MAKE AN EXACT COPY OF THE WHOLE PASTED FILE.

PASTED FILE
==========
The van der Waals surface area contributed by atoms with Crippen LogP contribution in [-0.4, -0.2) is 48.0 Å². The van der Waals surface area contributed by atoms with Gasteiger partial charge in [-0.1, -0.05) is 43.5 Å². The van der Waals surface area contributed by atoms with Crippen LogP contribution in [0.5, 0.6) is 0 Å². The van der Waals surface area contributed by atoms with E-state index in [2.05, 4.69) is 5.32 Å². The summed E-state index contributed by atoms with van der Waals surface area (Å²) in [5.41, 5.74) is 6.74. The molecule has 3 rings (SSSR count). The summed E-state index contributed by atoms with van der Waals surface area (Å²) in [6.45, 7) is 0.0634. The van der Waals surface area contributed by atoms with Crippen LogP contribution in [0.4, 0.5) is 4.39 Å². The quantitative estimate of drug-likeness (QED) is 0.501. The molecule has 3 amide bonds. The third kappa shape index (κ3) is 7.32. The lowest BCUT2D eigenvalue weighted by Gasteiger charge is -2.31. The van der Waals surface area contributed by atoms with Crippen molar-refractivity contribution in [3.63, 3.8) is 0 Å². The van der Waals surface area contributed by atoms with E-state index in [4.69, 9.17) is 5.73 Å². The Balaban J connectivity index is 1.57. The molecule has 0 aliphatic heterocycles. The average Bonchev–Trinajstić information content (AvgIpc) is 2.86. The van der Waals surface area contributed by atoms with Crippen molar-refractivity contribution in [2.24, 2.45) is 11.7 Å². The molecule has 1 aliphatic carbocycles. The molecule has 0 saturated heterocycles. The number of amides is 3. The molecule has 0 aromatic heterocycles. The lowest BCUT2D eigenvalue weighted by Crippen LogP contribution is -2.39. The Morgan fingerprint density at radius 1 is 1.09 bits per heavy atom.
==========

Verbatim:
The van der Waals surface area contributed by atoms with Crippen LogP contribution in [-0.4, -0.2) is 48.0 Å². The van der Waals surface area contributed by atoms with Gasteiger partial charge in [-0.1, -0.05) is 43.5 Å². The van der Waals surface area contributed by atoms with Crippen LogP contribution in [0.5, 0.6) is 0 Å². The van der Waals surface area contributed by atoms with E-state index in [2.05, 4.69) is 5.32 Å². The summed E-state index contributed by atoms with van der Waals surface area (Å²) in [5.41, 5.74) is 6.74. The molecule has 3 rings (SSSR count). The summed E-state index contributed by atoms with van der Waals surface area (Å²) in [6.45, 7) is 0.0634. The van der Waals surface area contributed by atoms with Crippen LogP contribution in [0.4, 0.5) is 4.39 Å². The quantitative estimate of drug-likeness (QED) is 0.501. The molecule has 3 amide bonds. The third kappa shape index (κ3) is 7.32. The lowest BCUT2D eigenvalue weighted by Gasteiger charge is -2.31. The van der Waals surface area contributed by atoms with Crippen molar-refractivity contribution in [3.63, 3.8) is 0 Å². The van der Waals surface area contributed by atoms with E-state index in [4.69, 9.17) is 5.73 Å². The Balaban J connectivity index is 1.57. The molecule has 0 aliphatic heterocycles. The average Bonchev–Trinajstić information content (AvgIpc) is 2.86. The van der Waals surface area contributed by atoms with Crippen molar-refractivity contribution in [2.24, 2.45) is 11.7 Å². The molecule has 1 aliphatic carbocycles. The molecule has 0 saturated heterocycles. The number of amides is 3. The molecule has 0 aromatic heterocycles. The lowest BCUT2D eigenvalue weighted by Crippen LogP contribution is -2.39. The Morgan fingerprint density at radius 1 is 1.09 bits per heavy atom.